3. Melt the chocolate very slowly, stirring occasionally but always checking the temperature. You want it to reach 55°C which is usually just after all the chocolate has melted.
  4. As soon as the melted chocolate reaches this temperature, remove the metal bowl from the heat and place on a tea towel to halt the heating.
  5. Tip your ⅓ of chocolate seed into the molten chocolate and stir in very quickly and firmly so that the chocolate melts completely. You need the temperature to reduce to 27-28°C. This could take about 10 mins of constant stirring. If by this stage your seeded chocolate has not completely melted you need to remove the lumps as these will impair the finished temper of the chocolate.
  6. As soon as the temperature has dropped to 27-28°C then place the metal bowl back on the heat and bring back up to 31-32°C. It can take just moments so keep stirring with the thermometer at hand to monitor.
  7. When your chocolate has reached 31-32°C it is now in temper and is ready to use.
  8. If you are able to keep the chocolate between 31-32°C whilst you are using it then that is ideal, however, if not then you need to work very quickly coating your truffles or filling your moulds otherwise the temperature will drop out of temper. As the chocolate cools it will thicken and become impossible to manipulate.
  9. If you let your chocolate rise above 31-32°C then you will have over-tempered the chocolate and will need to start again by raising it to 55°C and taking it from there.

chocolate tableTable adapted from Paul A. Young’s Adventures in Chocolate


Easter Egg

How To Temper Chocolate

Quick Guide on How To Temper Chocolate

This is a long post so if you want a quick easy reference on the basic points of how to temper chocolate then download my quick guide on how to temper chocolate at the link below!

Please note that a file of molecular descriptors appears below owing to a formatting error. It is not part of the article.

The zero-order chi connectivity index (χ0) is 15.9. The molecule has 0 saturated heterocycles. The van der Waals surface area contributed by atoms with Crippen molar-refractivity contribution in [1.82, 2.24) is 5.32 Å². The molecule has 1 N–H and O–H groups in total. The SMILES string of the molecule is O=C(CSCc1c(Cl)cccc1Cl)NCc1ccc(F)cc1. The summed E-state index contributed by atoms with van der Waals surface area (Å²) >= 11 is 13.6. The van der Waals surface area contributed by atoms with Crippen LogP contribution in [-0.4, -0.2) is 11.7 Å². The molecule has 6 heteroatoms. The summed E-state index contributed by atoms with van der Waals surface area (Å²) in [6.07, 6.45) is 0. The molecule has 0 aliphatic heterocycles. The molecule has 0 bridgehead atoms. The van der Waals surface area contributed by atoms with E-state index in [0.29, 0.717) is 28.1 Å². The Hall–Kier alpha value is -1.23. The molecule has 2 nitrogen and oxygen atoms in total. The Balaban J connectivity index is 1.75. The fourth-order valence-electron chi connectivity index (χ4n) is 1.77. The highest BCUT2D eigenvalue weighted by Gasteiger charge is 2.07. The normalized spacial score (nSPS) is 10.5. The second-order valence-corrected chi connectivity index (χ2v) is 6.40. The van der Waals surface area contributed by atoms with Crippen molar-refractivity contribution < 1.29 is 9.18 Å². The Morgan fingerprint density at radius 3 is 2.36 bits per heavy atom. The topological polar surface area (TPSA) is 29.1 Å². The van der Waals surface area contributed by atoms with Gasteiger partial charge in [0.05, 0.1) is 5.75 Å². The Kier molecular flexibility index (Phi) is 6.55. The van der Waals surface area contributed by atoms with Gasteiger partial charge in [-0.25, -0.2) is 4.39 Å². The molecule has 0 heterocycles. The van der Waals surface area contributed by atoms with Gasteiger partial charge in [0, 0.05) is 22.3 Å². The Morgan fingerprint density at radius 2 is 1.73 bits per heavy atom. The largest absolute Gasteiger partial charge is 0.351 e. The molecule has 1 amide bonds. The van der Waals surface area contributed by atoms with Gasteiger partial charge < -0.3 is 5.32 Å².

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Raspberry and White Chocolate Banana Bread

Raspberry and White Chocolate Banana Bread
Why are bananas so fun?  They are great to eat, they are great to say, you can play cops and robbers with them and they look kinda funny too.  There is a reason why slipping on a banana skin is a comedy staple as opposed to a mango skin or a peach skin which can be just as hazardous I’m assuming.  The banana not only does the job but it looks the part.  They are the stand up comic of the fruit bowl.  But c’mon you know why I like bananas.  They are just so great to bake with, especially on a grizzly October day.

I like to buy bananas, arrange them regally in the fruit bowl, perching on top of the apples and oranges.  Then I forget about them.  Deliberately.  A banana in its prime is no good to me so I will keep a subtle eye out after day four, checking for black spots, the other fruit if still around cowering under its blackening skin.  Only when I’m sure that it is definitely past-its-best will I pounce, launching myself into a banana baking bonanza.  This is the ideal stage for mashing, its flavour having matured into its innate bananainess and perfect now for its signature recipe, the banana bread.

The banana bread is such a popular and universal family favourite that when I man cake stalls we have to issue a missive that people don’t donate banana breads, otherwise that is all we would have.  It’s probably because they are easy to make well, they mistakenly sound very healthy and the cook has the added pleasure of indulging in the heady scent as the banana bread nestles in the oven, the wonderful aroma permeating the kitchen.

This recipe is adapted from a Donna Hay classic, all I did was add the raspberries and white chocolate, just because.



Raspberry and White Chocolate Banana Bread

125g unsalted butter, softened
200g soft brown sugar
2 eggs
185g plain flour
1 tsp vanilla extract
1 tsp baking powder
½ tsp bicarbonate of soda
4 medium sized bananas, mashed
125g raspberries
100g white chocolate

  1. Preheat the oven to 160°C.  Line and butter a 900g loaf tin.
  2. Cream the butter and sugar together until the mixture is pale and fluffy.
  3. Add the eggs, one at a time, mixing well after each addition
  4. Mix in the vanilla extract.
  5. Fold in the flour, baking powder and bicarbonate of soda.
  6. When just combined, fold in the bananas, then the white chocolate, then the raspberries.
  7. Pour into the loaf tin and bake for 1 hour 10 mins.
  8. Leave for half an hour in the tin before removing and cooling on a wire rack.